Review: CiJi Ware’s “Wicked Company”

Rating: (5 quills)

CiJi Ware’s “Wicked Company  is a historic novel about theatre and female playwrights during Drury Lane theatre district’s heyday.

In 18th century London the glamorous Drury Lane and Covent Garden theatres were all the rage, beckoning every young actor, actress, playwright, and performer with the lure of the stage lights. But competition and back-biting between theatre owners, patrons, actors, and writers left aspiring playwrights with their work stolen, profits withheld, and reputations on the line. In this exciting and cutthroat world, a young woman with a skill for writing and an ambition to see her work performed could rise to glory, or could lose all in the blink of an eye.
For a female, things were harder still, as the chances of a “petticoat playwright” getting past the government censor was slim. Censor, Edward Capell was appointed by the British Parliament to review and censor all scripts before they could be produced on London’s stages. Indiscriminately, he could change, cut, or delete anything that he found objectionable both professionally and personally…..and he often did; censoring text based upon some personal tenant or belief.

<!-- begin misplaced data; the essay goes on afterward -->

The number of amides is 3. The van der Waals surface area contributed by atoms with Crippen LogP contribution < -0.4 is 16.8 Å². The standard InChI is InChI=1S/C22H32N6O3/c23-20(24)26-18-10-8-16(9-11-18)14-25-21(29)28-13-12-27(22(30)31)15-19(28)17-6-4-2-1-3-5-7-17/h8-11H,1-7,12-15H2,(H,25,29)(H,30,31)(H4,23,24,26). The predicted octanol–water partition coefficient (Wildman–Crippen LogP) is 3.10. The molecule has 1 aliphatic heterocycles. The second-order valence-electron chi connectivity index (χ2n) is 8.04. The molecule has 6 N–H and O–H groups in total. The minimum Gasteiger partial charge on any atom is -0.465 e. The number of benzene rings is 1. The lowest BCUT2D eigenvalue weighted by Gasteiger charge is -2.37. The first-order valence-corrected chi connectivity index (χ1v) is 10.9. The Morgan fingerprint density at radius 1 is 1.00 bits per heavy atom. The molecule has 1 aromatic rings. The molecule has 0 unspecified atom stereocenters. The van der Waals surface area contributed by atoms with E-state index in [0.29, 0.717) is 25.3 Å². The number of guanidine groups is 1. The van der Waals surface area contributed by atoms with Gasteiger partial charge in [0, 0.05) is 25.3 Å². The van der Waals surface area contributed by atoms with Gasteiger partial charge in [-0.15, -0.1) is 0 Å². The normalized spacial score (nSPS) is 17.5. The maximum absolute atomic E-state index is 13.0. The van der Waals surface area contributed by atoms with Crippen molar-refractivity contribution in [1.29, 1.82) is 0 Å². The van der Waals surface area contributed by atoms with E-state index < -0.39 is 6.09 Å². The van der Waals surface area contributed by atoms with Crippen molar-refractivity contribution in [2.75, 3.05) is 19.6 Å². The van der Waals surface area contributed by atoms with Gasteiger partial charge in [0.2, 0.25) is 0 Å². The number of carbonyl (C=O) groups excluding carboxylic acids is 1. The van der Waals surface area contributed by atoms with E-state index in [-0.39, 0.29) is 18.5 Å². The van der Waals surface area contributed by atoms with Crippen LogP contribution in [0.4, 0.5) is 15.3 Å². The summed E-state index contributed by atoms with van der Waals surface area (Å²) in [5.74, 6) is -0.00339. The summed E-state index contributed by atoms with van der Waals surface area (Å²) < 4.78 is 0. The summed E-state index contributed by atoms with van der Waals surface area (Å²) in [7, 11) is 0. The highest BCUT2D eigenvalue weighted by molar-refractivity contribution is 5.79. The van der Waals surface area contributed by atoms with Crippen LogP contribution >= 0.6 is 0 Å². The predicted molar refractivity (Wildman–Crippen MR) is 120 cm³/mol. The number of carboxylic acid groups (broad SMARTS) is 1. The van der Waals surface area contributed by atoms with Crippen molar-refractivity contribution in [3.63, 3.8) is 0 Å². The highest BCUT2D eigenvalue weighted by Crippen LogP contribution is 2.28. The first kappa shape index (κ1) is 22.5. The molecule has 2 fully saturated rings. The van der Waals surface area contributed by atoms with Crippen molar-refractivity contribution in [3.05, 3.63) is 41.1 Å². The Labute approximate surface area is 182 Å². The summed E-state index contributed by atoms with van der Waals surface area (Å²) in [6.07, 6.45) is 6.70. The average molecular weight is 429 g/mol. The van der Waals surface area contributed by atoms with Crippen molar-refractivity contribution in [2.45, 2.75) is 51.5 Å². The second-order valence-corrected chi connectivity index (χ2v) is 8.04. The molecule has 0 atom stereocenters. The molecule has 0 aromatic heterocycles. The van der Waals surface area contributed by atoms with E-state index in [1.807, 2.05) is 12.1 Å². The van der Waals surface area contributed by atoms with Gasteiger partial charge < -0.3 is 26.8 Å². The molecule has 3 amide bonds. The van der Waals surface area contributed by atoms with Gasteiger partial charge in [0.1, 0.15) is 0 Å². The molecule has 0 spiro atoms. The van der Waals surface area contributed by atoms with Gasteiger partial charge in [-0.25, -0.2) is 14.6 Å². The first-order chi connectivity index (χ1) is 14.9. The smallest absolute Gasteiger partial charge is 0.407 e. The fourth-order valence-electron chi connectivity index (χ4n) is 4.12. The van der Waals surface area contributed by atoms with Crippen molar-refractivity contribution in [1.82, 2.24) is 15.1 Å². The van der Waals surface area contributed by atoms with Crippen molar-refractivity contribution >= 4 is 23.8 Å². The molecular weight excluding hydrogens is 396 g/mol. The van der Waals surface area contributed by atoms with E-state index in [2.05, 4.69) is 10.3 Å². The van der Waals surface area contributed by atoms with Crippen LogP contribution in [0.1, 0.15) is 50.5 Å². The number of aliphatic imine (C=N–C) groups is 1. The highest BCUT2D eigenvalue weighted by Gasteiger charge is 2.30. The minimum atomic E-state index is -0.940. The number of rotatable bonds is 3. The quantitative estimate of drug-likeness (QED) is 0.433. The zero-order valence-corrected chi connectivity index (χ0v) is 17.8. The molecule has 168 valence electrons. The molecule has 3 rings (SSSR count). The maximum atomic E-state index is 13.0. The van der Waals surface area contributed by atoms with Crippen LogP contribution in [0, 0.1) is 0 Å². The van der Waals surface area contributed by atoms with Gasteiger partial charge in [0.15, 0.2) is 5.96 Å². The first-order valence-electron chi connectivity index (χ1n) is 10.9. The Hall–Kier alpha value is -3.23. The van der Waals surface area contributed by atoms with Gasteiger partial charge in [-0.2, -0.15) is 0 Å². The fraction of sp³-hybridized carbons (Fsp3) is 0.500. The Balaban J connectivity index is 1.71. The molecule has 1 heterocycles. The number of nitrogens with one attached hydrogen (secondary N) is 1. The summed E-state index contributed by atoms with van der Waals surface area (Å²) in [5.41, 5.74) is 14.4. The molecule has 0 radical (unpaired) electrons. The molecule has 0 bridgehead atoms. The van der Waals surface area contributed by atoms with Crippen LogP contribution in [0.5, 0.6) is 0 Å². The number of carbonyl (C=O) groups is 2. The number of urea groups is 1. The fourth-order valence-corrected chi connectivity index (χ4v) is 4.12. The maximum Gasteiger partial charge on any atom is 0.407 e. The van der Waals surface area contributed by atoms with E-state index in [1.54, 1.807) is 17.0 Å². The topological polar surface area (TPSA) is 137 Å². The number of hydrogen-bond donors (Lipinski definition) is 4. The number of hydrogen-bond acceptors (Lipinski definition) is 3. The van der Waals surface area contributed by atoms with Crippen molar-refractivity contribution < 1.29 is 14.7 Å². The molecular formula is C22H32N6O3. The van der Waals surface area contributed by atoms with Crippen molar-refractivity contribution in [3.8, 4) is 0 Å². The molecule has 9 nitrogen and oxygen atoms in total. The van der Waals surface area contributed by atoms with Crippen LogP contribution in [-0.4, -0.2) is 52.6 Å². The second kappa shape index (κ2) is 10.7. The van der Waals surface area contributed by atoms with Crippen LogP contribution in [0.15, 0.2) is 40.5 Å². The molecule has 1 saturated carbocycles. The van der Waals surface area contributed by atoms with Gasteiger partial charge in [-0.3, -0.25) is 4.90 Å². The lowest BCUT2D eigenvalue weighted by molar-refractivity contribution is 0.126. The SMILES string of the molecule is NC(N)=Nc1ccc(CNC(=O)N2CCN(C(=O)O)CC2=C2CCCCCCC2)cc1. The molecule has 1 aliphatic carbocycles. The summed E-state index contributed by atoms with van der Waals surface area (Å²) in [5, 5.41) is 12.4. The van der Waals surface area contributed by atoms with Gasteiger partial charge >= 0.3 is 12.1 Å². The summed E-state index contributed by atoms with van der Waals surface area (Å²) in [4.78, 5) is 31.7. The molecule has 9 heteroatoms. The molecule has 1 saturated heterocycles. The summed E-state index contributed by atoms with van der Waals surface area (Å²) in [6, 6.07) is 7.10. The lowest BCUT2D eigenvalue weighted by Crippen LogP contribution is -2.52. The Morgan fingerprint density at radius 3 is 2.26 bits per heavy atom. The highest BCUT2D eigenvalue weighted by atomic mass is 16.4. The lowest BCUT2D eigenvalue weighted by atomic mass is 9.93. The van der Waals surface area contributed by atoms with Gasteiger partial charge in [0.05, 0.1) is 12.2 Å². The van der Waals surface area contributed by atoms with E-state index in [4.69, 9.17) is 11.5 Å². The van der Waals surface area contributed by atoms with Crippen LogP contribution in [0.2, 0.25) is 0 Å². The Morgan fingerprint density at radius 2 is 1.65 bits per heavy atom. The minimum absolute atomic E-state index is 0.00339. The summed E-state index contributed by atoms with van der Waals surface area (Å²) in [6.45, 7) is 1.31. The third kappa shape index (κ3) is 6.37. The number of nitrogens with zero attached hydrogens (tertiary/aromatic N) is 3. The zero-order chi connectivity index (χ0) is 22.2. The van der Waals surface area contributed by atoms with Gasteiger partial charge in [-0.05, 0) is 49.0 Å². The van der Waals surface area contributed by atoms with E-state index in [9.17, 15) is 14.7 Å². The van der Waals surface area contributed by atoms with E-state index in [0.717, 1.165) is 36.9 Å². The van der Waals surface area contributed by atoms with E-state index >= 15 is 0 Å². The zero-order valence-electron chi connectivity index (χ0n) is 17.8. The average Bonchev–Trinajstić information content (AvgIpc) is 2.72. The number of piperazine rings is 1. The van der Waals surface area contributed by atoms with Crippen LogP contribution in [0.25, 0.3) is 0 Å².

As a twenty-first century “female scribbler” {as women were referred to in those times}
I felt a profound appreciation for my freedom of speech while reading about this historic time and the total power that censors, like Mr. Capell, wielded. It is unfathomable to me that a censor could slash any part of my novel “Women Outside the Walls”. A fiction that is near and dear to my heart because of the women that I interviewed who lived that life outside the walls. Or my collection of short plays which opens up a dialogue amongst young people about real life issues that they must face every day.

Few women writers were successful under their real names and often wrote under a male Pseudonym [pen name]. They wrote under secrecy and deceit in order to have their plays produced. Note: Jane Austen [1775-1817] broke this pattern by insisting that her publisher use her real name. ~~TS

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